There is no need to remind that Cape Town’s water supply situation is dire. We have level 4 water restrictions in place, water storage levels are extremely low and alternative short-term and long-term water sources are actively being sought by the city’s government – solutions such as funding a set of temporary desalination plants, and restrategizing Cape Town’s water supply system to include under-utilized groundwater.
By now, the drought “officially” lasts for over two years (in fact, 2015-2017 was the driest three-year period on record that started in the early 20th century). In the last two years, we have all been bombarded with messages with increasing level of gloom and urgency: from “dam levels at 40%” to “dam levels at 15%” to “dam levels at 11.4%”, “only 100 days of water left”, “can you live on less than 100 liters per day?”, “each person MUST use less than 100 liters per day”.
In the meantime, rainy season unfolds, and as cold front after cold front deliver winter’s rainfall to the parched city and its dams, we might feel some sense of relief. We might think: “Now, that it rains, what’s the problem with water? I can go back to ‘normal’!”. But should we? The City of Cape Town warns: “It will take at least three consecutive winters of above-average rainfall to make a real difference to the availability of surface water”. It’s a statement that is difficult to appreciate when one’s windows are pounded by (relatively) heavy rains.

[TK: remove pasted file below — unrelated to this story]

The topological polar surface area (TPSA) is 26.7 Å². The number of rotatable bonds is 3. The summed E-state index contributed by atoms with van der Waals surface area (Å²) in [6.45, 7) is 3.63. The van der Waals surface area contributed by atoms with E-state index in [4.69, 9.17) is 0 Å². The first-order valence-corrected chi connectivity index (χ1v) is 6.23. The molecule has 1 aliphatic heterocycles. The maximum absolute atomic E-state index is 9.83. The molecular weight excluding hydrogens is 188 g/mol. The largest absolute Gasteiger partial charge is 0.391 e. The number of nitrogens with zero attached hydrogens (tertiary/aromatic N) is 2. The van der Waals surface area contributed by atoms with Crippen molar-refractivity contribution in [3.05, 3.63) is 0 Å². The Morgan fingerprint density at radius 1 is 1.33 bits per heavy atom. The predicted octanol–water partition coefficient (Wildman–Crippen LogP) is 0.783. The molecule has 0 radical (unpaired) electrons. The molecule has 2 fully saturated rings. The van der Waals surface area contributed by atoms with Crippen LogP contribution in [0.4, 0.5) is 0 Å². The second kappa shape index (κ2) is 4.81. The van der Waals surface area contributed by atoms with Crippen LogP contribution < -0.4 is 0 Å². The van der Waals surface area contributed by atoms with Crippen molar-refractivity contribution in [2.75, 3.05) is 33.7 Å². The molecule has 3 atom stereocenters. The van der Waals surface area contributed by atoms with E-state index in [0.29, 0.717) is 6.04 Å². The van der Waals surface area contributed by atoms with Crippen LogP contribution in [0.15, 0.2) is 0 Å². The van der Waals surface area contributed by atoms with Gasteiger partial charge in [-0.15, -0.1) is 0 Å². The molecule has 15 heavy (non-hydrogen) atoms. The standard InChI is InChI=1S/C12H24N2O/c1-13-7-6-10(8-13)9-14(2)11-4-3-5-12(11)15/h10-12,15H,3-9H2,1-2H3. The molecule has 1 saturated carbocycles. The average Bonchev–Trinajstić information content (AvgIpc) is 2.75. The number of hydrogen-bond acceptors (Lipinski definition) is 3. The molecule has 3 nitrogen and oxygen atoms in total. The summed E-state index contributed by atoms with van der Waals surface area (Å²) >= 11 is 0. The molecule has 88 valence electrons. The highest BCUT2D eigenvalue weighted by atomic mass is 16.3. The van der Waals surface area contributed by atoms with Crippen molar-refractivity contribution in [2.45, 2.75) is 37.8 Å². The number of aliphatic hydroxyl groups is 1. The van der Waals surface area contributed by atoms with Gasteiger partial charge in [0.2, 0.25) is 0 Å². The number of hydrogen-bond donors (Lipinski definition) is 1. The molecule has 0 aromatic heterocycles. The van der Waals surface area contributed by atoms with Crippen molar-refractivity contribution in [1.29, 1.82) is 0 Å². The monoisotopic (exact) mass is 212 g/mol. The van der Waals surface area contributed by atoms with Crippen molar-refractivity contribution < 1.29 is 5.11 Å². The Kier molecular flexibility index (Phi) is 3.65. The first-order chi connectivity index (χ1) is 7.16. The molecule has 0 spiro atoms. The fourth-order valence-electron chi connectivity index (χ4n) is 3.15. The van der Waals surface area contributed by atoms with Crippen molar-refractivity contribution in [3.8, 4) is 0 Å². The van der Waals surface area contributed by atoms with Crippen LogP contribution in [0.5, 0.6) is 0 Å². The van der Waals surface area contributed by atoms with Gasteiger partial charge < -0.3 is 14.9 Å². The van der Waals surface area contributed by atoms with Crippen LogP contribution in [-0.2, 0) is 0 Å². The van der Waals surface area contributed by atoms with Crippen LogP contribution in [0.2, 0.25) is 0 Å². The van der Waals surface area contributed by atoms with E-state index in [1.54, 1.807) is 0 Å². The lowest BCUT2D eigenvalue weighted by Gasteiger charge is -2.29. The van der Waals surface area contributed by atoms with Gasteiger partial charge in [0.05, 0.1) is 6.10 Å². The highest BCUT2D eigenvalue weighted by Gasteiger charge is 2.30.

To help us all understand our predicament, we at CSAG, have developed a “rainfall monitor” – an online graph that presents this season’s rainfall in the context of long-term conditions. Based on the most recent rainfall data (subject to availability, of course), one can see how the season’s total compares to that recorded in years since 1977. It’s interactive – one can choose to view rainfall time series in different ways, and relate current conditions to years one remembers. This graph is a first part of a more comprehensive system we are building which will allow for visualizing not just rainfall, but also water levels and river discharges, and not just current, but also forecast values.
So go ahead, explore this tidbit in the sea of (climate) information. Learn about your climate and its variability. Think about its implications to your every-day life…